That Roadmap was effectively put to sleep by Ariel Sharon who opted instead for a policy of Disengagement wherein Israel would pull out of all territories it could not control militarily, and put up a wall of security around all Palestinian territories it felt it could grab and hold. It seems that the Bush administration is again playing a waiting game to see if Benjamin “Bibi” Netanyahu’s election in the upcoming Israeli elections will, once again, give the Neoconmen an opportunity to implement a Clean Sweep of the Middle East along the lines of the Project for a New American Century.
The larger issue here, of course, is of the inability of the U.S. government to respect a democratically elected government that is critical of American policies. This historical U.S. policy of Sulk-and-Destroy is amply substantiated by the history of American actions in Central and South America, where the U.S. has repeatedly preferred to do business with friendly drug dealers and dictators than conduct responsible policy with a democratically elected hostile government.
A Hamas government pitted against Bibi Netanyahu’s Israel might well be the recipe for the Rapture that so enthralls Bush’s Evangelical Zionist base. Given the pinning down of the U.S. military in Iraq, and the rise of radical Muslim groups in Arab states, and the solidifying power base of Iranian President Mahmoud Ahmadinejad, a decision to allow Palestinians to be pushed into a corner and be slaughtered can only be seen as a decision to provoke a regional war.
The Bush administration must grow up. A policy of With Me or Against Me is infantile, and most kids educate themselves out of it by their teens. Or at least they used to, before the Bush administration helped turn schools into breeding grounds for religious-fascist fervor by promoting groups that practice intimidation of teachers and supporting law suits to punish schools that deviate from the party line.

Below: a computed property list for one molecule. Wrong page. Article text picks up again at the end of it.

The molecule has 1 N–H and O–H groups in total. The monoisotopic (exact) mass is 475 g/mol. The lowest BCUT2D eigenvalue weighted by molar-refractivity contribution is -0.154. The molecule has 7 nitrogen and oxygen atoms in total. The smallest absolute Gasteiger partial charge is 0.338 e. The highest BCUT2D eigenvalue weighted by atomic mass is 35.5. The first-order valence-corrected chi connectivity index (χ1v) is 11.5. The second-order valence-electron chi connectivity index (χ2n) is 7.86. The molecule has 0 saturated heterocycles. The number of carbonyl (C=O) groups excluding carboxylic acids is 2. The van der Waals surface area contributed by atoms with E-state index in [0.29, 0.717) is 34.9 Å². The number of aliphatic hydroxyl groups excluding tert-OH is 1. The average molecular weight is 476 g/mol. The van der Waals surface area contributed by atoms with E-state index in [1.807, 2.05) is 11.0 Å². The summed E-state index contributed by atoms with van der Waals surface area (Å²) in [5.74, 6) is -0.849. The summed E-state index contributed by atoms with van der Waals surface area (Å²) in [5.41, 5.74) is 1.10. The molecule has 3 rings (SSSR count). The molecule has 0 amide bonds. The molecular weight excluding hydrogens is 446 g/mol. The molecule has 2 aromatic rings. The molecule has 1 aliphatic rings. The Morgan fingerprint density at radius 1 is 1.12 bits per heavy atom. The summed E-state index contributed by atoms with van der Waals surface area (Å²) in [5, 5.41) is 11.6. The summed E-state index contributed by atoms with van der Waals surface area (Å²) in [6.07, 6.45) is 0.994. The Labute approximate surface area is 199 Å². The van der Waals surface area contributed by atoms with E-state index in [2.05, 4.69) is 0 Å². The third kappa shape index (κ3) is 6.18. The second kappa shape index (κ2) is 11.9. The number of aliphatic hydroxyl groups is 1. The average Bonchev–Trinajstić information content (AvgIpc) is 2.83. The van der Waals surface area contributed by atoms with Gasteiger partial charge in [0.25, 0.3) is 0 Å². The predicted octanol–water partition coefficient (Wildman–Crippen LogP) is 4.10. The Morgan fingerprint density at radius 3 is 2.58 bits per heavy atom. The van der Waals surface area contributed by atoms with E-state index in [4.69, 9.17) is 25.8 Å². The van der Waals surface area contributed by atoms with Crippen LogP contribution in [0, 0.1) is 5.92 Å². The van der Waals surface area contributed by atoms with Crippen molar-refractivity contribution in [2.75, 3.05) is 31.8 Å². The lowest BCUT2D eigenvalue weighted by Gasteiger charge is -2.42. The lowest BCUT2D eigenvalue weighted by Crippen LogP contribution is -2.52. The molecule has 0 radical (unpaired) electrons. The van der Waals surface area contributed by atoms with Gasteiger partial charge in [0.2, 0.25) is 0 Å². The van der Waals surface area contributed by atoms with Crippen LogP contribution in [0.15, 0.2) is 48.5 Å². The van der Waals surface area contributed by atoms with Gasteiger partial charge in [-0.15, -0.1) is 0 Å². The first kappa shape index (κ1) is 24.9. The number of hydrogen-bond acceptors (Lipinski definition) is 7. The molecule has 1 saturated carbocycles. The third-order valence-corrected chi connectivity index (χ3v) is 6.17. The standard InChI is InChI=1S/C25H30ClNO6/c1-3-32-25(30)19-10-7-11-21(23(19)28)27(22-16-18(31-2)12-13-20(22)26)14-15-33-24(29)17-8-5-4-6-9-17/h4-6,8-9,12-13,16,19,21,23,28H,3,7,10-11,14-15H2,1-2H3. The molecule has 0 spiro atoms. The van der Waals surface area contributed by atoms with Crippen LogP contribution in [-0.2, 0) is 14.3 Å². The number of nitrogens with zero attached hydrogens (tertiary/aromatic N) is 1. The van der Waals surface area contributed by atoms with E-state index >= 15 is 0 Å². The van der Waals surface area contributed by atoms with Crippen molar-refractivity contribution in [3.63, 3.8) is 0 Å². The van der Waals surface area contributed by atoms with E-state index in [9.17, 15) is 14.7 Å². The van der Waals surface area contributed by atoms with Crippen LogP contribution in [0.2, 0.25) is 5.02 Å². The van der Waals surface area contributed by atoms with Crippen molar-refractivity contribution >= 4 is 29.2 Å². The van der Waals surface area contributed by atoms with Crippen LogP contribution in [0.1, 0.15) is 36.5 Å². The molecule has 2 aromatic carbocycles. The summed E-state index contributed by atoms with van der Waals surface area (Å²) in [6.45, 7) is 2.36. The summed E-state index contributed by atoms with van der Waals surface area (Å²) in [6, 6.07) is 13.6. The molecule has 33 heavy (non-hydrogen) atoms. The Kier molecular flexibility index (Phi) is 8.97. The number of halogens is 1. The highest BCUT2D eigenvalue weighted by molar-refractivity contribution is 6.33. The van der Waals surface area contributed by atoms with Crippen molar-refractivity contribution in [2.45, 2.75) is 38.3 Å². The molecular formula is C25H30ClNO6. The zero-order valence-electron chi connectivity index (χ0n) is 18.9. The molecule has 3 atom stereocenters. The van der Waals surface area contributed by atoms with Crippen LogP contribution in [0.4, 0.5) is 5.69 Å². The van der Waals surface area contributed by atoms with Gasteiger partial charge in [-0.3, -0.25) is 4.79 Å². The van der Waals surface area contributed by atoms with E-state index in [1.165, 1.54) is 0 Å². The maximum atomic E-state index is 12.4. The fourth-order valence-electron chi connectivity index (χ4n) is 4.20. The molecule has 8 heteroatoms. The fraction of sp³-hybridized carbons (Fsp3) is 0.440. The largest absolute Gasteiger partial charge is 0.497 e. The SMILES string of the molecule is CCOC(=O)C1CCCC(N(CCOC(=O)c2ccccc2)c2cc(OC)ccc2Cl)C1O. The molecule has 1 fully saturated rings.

At issue here also is the process by which the Bush administration defines its war on terror while repeatedly refusing to acknowledge the fact that beneath the iron grip of pro-U.S. dictatorships in the Arab and Muslim world there is a growing resentment among the Arab and Muslim masses. The only way these people can presently manifest their rage against the Bush administration’s policies is through radical Muslim groups.
And if free and fair elections are allowed, even in limited municipalities, as we have seen in Lebanon, Egypt, Saudi Arabia, Iraq and now in Palestine, the anti-American radicals, irrespective of their religion or tribe, are the ones garnering the most votes.
On a much broader level, the American people have to hold their government responsible for a foreign policy that has, for the last 50 years, oppressed and tortured the Arab and Muslim people through U.S.-supported Kings and dictators, in the singular interest of supporting the so-called special relationship with the state of Israel and the supply of Oil.
There has to be a way by which the safety and security of the state of Israel can be preserved while also supporting the democratic hopes and aspirations of the Arab and Muslim people in the region. Up until now, the Bush administration has refused to examine any such policies.
In the current case of the rise of Hamas in Palestine, the failure of the Bush administration to embrace and incorporate the new Palestinian government will send a clear message to the Arab and Muslim people – that America would rather have an American Shah ruling Palestine with an iron fist than respect a democratically elected government.
And that lesson will only embolden and strengthen the ranks of those organizations that have long maintained that the U.S. pretence to spreading freedom, liberty and democracy is but a sham, a lie, a ploy, cunningly designed to disguise an extension of U.S. hegemony in the region.
Abhinav Aima is a Journalism Professor at the University of Minnesota, Duluth. Email to: firstname.lastname@example.org